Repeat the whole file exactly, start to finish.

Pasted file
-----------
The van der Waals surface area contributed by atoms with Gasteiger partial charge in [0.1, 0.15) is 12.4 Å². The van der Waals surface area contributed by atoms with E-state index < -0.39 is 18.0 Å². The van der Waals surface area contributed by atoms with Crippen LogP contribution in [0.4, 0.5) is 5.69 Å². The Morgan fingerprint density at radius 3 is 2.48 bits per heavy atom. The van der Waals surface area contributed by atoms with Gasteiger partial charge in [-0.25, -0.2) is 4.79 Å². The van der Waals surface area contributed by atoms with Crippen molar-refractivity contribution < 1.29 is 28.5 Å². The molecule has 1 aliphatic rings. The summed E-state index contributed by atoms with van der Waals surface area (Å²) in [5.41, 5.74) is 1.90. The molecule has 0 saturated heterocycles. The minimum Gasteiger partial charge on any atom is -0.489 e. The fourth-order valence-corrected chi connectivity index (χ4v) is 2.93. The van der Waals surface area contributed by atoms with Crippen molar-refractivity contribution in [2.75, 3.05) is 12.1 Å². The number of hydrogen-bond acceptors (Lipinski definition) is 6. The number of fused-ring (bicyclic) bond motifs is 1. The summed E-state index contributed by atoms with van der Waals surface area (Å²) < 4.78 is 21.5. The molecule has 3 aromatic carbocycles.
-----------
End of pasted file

The van der Waals surface area contributed by atoms with Gasteiger partial charge in [0.1, 0.15) is 12.4 Å². The van der Waals surface area contributed by atoms with E-state index < -0.39 is 18.0 Å². The van der Waals surface area contributed by atoms with Crippen LogP contribution in [0.4, 0.5) is 5.69 Å². The Morgan fingerprint density at radius 3 is 2.48 bits per heavy atom. The van der Waals surface area contributed by atoms with Gasteiger partial charge in [-0.25, -0.2) is 4.79 Å². The van der Waals surface area contributed by atoms with Crippen molar-refractivity contribution < 1.29 is 28.5 Å². The molecule has 1 aliphatic rings. The summed E-state index contributed by atoms with van der Waals surface area (Å²) in [5.41, 5.74) is 1.90. The molecule has 0 saturated heterocycles. The minimum Gasteiger partial charge on any atom is -0.489 e. The fourth-order valence-corrected chi connectivity index (χ4v) is 2.93. The van der Waals surface area contributed by atoms with Crippen molar-refractivity contribution in [2.75, 3.05) is 12.1 Å². The number of hydrogen-bond acceptors (Lipinski definition) is 6. The number of fused-ring (bicyclic) bond motifs is 1. The summed E-state index contributed by atoms with van der Waals surface area (Å²) < 4.78 is 21.5. The molecule has 3 aromatic carbocycles.